top of page

Debt Restructuring Options for CRE Owners

There are several broad categories to restructure and manage existing debt.

By Michael Criscito | February 20, 2024 at 04:42 PM

In the dynamic landscape of real estate, commercial real estate owners often find themselves facing financial challenges that necessitate a strategic approach to debt management. In such cases, exploring debt restructuring options becomes a crucial consideration. Property owners looking to navigate their way through financial uncertainties and emerge with a strengthened financial position have numerous options available.

Common reasons for debt restructuring

Prevailing market conditions have created an environment ripe for more potential defaults in commercial real estate and an increased number of distressed assets. While the post-pandemic slow return to the office has led to reduced demand for office space and decreased valuations of those properties, other challenges are motivating owners to restructure their debt as well. These include rising interest rates and tighter liquidity, the decline in brick-and-mortar retail that is plaguing malls, and the more complex financing scenarios for distressed properties.

Debt Restructuring Options for Owners

Several broad categories encompass ways to restructure and manage existing debt, to create a healthier balance between debt service and business results, and to strengthen the borrower’s financial position. Restructuring the loan with a lower interest rate or modified loan terms or refinancing existing debt with a new loan with more favorable terms can shore up cash flow. Other traditional options include:

Debt moratorium, consolidation, settlement, or debt-equity swap. These measures enable owners to temporarily reduce or suspend payments, combine multiple debts into a single, larger loan with a potentially lower effective interest rate, negotiate for a reduced debt amount, or convert a portion of the debt into equity for the lender.

Equity infusion from existing owners or external investors to enhance the borrower’s financial position and provide the necessary funds to repay or restructure debt.

Sale-related transactions to generate cash for debt repayment, such as sale-leasebacks or the sale of non-core assets.

Chapter 11 bankruptcy filing to effectuate debt reorganization while continuing operations under court supervision. This strategy may be limited depending on full recourse/bad boy carve-out guarantees.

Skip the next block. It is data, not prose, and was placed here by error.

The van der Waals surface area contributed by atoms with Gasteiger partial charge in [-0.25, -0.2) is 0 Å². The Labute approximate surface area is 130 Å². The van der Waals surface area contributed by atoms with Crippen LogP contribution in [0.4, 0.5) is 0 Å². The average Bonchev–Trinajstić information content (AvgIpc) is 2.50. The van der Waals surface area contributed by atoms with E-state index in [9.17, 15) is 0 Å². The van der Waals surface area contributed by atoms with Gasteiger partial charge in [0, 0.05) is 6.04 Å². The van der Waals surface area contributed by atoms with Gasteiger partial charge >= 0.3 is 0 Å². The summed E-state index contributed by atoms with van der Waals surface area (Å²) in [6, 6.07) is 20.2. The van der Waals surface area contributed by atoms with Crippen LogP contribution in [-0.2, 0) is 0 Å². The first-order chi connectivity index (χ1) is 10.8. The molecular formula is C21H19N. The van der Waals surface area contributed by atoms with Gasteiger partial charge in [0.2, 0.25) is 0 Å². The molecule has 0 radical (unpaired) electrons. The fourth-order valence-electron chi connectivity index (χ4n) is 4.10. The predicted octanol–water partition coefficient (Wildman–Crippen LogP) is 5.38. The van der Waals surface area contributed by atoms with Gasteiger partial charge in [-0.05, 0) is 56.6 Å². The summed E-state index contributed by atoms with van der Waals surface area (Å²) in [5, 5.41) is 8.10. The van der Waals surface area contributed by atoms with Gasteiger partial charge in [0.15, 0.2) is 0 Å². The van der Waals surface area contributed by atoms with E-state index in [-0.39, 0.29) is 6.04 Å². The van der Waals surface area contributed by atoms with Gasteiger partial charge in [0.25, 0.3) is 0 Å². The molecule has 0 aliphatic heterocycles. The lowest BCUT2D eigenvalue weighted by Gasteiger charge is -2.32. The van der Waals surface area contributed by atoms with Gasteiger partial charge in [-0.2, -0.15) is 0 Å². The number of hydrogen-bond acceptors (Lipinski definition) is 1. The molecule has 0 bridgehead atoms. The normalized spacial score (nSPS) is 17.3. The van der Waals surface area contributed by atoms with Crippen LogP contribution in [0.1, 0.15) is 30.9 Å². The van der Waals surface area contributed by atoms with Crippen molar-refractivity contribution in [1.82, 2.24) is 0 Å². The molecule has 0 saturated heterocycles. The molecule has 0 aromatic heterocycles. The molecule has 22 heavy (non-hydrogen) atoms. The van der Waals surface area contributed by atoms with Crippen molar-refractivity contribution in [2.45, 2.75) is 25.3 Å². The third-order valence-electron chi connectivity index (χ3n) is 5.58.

In today’s environment where liquidity is scarce for certain asset classes, lending requirements have significantly tightened, and asset values have declined to a point where owners do not see a return on putting in new money under the current capital structure, the options may not be viable. More creative solutions are needed for owners to retain control of their assets. Some innovative ways to prioritize debt load, generate cash up front, or provide lender/investor equity as means toward stability are described below:

Rent Restructuring and Lease Modifications

Owners may want to work closely with tenants to explore rent restructuring options. Offering flexible lease terms or renegotiating rental rates can improve cash flow, making it easier to meet debt obligations. Owners may also consider creative lease structures, such as revenue-sharing agreements providing a win-win scenario for both parties.

Creating A/B structures

This more nuanced, strategic approach refers to a dual-class or dual-tranche structure that segregates and prioritizes different classes of debt or claims. It provides flexibility in treating different classes of creditors or stakeholders based on their contractual rights and priorities within the capital structure. This structure is typically implemented when the owner injects new capital into the property. The “A” piece represents the existing senior debt at some negotiated reduced principal balance, and the “B” piece represents the new capital injection. The new capital will support the project in multiple ways, including funding capital improvements and supporting revenue generation such as new leases, covering shortfalls, etc. The owner can negotiate for a certain return on their new money and agree to a sharing of net proceeds with the lender upon the eventual sale so that both parties ultimately maximize their respective recoveries.

Other solutions depending on the specific situation could include:

  • Revenue-sharing agreements link debt repayment to a percentage of future revenues rather than fixed payments, aligning the interests of both parties and providing flexibility during uncertain periods.

  • Licensing agreements for intellectual property or brand assets to generate new revenue streams.

  • Convertible debt instruments that give creditors the option to convert their debt into equity under specified conditions, which potentially improves the borrower’s capital structure.

  • Profit-sharing debt instruments enabling owners to structure debt agreements with profit-sharing components to creditors in addition to interest payments.

  • Social impact bonds are an option for a business with a socially impactful mission where investors provide capital and returns are based on the achievement of predefined social or environmental goals.

For property owners facing financial challenges, proactively exploring debt restructuring options is a prudent approach to safeguarding investments and ensuring long-term financial stability. By engaging in open communication with lenders, seeking professional advice, and strategically leveraging available options, owners can navigate the complexities of debt restructuring and emerge with a strengthened financial foundation in the ever-evolving real estate landscape.

Michael Criscito is a Senior Managing Director and Co-Leader of Real Estate Restructuring Advisory at FTI Consulting, Inc. Contact him at

Recent Posts

See All


bottom of page